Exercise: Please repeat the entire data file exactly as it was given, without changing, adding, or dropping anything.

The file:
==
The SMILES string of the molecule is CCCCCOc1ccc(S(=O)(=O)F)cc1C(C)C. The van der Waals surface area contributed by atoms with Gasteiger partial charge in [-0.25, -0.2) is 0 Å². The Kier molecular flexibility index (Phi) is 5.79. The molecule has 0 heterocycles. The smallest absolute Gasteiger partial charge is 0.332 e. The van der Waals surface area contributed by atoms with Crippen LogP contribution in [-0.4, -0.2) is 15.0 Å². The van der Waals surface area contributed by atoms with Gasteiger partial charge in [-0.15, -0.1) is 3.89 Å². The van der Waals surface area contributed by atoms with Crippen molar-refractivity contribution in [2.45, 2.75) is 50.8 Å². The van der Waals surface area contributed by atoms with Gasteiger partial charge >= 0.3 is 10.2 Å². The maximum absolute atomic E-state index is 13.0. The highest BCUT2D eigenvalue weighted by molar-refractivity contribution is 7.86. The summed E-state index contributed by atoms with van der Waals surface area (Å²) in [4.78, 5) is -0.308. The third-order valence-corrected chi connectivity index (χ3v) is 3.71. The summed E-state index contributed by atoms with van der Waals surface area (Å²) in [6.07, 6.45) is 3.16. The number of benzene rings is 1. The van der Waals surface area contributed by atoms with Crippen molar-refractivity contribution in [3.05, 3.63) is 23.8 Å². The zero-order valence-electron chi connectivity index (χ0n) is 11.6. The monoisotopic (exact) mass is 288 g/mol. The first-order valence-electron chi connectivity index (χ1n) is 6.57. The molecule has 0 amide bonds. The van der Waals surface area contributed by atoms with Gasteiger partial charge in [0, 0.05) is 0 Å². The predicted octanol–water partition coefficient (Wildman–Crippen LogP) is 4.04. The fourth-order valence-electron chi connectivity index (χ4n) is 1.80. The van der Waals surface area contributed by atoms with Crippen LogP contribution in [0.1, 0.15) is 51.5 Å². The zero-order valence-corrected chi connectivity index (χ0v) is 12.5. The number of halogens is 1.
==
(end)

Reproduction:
The SMILES string of the molecule is CCCCCOc1ccc(S(=O)(=O)F)cc1C(C)C. The van der Waals surface area contributed by atoms with Gasteiger partial charge in [-0.25, -0.2) is 0 Å². The Kier molecular flexibility index (Phi) is 5.79. The molecule has 0 heterocycles. The smallest absolute Gasteiger partial charge is 0.332 e. The van der Waals surface area contributed by atoms with Crippen LogP contribution in [-0.4, -0.2) is 15.0 Å². The van der Waals surface area contributed by atoms with Gasteiger partial charge in [-0.15, -0.1) is 3.89 Å². The van der Waals surface area contributed by atoms with Crippen molar-refractivity contribution in [2.45, 2.75) is 50.8 Å². The van der Waals surface area contributed by atoms with Gasteiger partial charge >= 0.3 is 10.2 Å². The maximum absolute atomic E-state index is 13.0. The highest BCUT2D eigenvalue weighted by molar-refractivity contribution is 7.86. The summed E-state index contributed by atoms with van der Waals surface area (Å²) in [4.78, 5) is -0.308. The third-order valence-corrected chi connectivity index (χ3v) is 3.71. The summed E-state index contributed by atoms with van der Waals surface area (Å²) in [6.07, 6.45) is 3.16. The number of benzene rings is 1. The van der Waals surface area contributed by atoms with Crippen molar-refractivity contribution in [3.05, 3.63) is 23.8 Å². The zero-order valence-electron chi connectivity index (χ0n) is 11.6. The monoisotopic (exact) mass is 288 g/mol. The first-order valence-electron chi connectivity index (χ1n) is 6.57. The molecule has 0 amide bonds. The van der Waals surface area contributed by atoms with Gasteiger partial charge in [0, 0.05) is 0 Å². The predicted octanol–water partition coefficient (Wildman–Crippen LogP) is 4.04. The fourth-order valence-electron chi connectivity index (χ4n) is 1.80. The van der Waals surface area contributed by atoms with Crippen LogP contribution in [0.1, 0.15) is 51.5 Å². The zero-order valence-corrected chi connectivity index (χ0v) is 12.5. The number of halogens is 1.